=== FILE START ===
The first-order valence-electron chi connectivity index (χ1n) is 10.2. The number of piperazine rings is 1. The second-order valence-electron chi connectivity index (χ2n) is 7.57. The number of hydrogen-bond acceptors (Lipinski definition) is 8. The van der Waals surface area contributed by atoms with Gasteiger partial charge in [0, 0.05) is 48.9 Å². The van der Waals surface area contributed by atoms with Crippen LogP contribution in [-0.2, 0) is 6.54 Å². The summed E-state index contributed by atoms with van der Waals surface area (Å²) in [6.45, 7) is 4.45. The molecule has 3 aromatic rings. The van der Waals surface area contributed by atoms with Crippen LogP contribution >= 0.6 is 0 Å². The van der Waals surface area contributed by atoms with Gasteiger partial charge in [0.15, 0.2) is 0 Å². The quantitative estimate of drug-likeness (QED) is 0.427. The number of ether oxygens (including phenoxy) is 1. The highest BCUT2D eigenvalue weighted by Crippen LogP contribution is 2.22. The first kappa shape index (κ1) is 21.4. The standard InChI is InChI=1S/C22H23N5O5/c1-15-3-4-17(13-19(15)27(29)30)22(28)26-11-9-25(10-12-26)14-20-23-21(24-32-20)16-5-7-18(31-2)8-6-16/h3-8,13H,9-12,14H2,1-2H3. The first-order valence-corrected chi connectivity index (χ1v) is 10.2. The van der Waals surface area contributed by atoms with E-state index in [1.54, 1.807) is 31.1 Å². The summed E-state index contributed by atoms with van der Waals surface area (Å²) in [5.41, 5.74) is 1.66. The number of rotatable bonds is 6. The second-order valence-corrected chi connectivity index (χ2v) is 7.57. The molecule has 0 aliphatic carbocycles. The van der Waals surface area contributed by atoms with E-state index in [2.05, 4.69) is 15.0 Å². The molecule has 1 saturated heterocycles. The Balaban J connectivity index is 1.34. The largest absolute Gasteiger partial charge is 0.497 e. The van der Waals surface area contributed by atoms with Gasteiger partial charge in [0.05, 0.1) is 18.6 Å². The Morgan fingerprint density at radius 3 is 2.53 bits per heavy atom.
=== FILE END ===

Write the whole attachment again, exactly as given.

The first-order valence-electron chi connectivity index (χ1n) is 10.2. The number of piperazine rings is 1. The second-order valence-electron chi connectivity index (χ2n) is 7.57. The number of hydrogen-bond acceptors (Lipinski definition) is 8. The van der Waals surface area contributed by atoms with Gasteiger partial charge in [0, 0.05) is 48.9 Å². The van der Waals surface area contributed by atoms with Crippen LogP contribution in [-0.2, 0) is 6.54 Å². The summed E-state index contributed by atoms with van der Waals surface area (Å²) in [6.45, 7) is 4.45. The molecule has 3 aromatic rings. The van der Waals surface area contributed by atoms with Crippen LogP contribution >= 0.6 is 0 Å². The van der Waals surface area contributed by atoms with Gasteiger partial charge in [0.15, 0.2) is 0 Å². The quantitative estimate of drug-likeness (QED) is 0.427. The number of ether oxygens (including phenoxy) is 1. The highest BCUT2D eigenvalue weighted by Crippen LogP contribution is 2.22. The first kappa shape index (κ1) is 21.4. The standard InChI is InChI=1S/C22H23N5O5/c1-15-3-4-17(13-19(15)27(29)30)22(28)26-11-9-25(10-12-26)14-20-23-21(24-32-20)16-5-7-18(31-2)8-6-16/h3-8,13H,9-12,14H2,1-2H3. The first-order valence-corrected chi connectivity index (χ1v) is 10.2. The van der Waals surface area contributed by atoms with E-state index in [1.54, 1.807) is 31.1 Å². The summed E-state index contributed by atoms with van der Waals surface area (Å²) in [5.41, 5.74) is 1.66. The number of rotatable bonds is 6. The second-order valence-corrected chi connectivity index (χ2v) is 7.57. The molecule has 0 aliphatic carbocycles. The van der Waals surface area contributed by atoms with E-state index in [2.05, 4.69) is 15.0 Å². The molecule has 1 saturated heterocycles. The Balaban J connectivity index is 1.34. The largest absolute Gasteiger partial charge is 0.497 e. The van der Waals surface area contributed by atoms with Gasteiger partial charge in [0.05, 0.1) is 18.6 Å². The Morgan fingerprint density at radius 3 is 2.53 bits per heavy atom.